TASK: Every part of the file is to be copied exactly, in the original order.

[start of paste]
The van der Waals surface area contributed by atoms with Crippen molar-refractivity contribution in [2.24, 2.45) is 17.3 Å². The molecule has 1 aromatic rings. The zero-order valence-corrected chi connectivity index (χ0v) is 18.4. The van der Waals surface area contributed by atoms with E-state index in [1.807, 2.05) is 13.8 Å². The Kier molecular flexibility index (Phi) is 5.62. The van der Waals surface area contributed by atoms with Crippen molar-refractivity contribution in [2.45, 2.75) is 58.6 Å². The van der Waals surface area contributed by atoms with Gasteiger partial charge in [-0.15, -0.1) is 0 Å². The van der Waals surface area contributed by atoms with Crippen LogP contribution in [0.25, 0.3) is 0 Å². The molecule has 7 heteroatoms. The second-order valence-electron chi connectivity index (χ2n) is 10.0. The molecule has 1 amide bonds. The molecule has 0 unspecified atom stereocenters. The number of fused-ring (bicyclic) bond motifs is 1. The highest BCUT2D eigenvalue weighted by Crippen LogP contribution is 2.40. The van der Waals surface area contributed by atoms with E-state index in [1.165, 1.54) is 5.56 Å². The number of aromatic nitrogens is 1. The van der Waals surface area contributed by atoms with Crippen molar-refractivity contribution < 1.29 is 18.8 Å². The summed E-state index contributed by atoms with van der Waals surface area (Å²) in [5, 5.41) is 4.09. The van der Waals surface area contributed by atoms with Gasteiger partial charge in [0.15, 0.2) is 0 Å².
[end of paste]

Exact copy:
The van der Waals surface area contributed by atoms with Crippen molar-refractivity contribution in [2.24, 2.45) is 17.3 Å². The molecule has 1 aromatic rings. The zero-order valence-corrected chi connectivity index (χ0v) is 18.4. The van der Waals surface area contributed by atoms with E-state index in [1.807, 2.05) is 13.8 Å². The Kier molecular flexibility index (Phi) is 5.62. The van der Waals surface area contributed by atoms with Crippen molar-refractivity contribution in [2.45, 2.75) is 58.6 Å². The van der Waals surface area contributed by atoms with Gasteiger partial charge in [-0.15, -0.1) is 0 Å². The van der Waals surface area contributed by atoms with Crippen LogP contribution in [0.25, 0.3) is 0 Å². The molecule has 7 heteroatoms. The second-order valence-electron chi connectivity index (χ2n) is 10.0. The molecule has 1 amide bonds. The molecule has 0 unspecified atom stereocenters. The number of fused-ring (bicyclic) bond motifs is 1. The highest BCUT2D eigenvalue weighted by Crippen LogP contribution is 2.40. The van der Waals surface area contributed by atoms with E-state index in [1.165, 1.54) is 5.56 Å². The number of aromatic nitrogens is 1. The van der Waals surface area contributed by atoms with Crippen molar-refractivity contribution < 1.29 is 18.8 Å². The summed E-state index contributed by atoms with van der Waals surface area (Å²) in [5, 5.41) is 4.09. The van der Waals surface area contributed by atoms with Gasteiger partial charge in [0.15, 0.2) is 0 Å².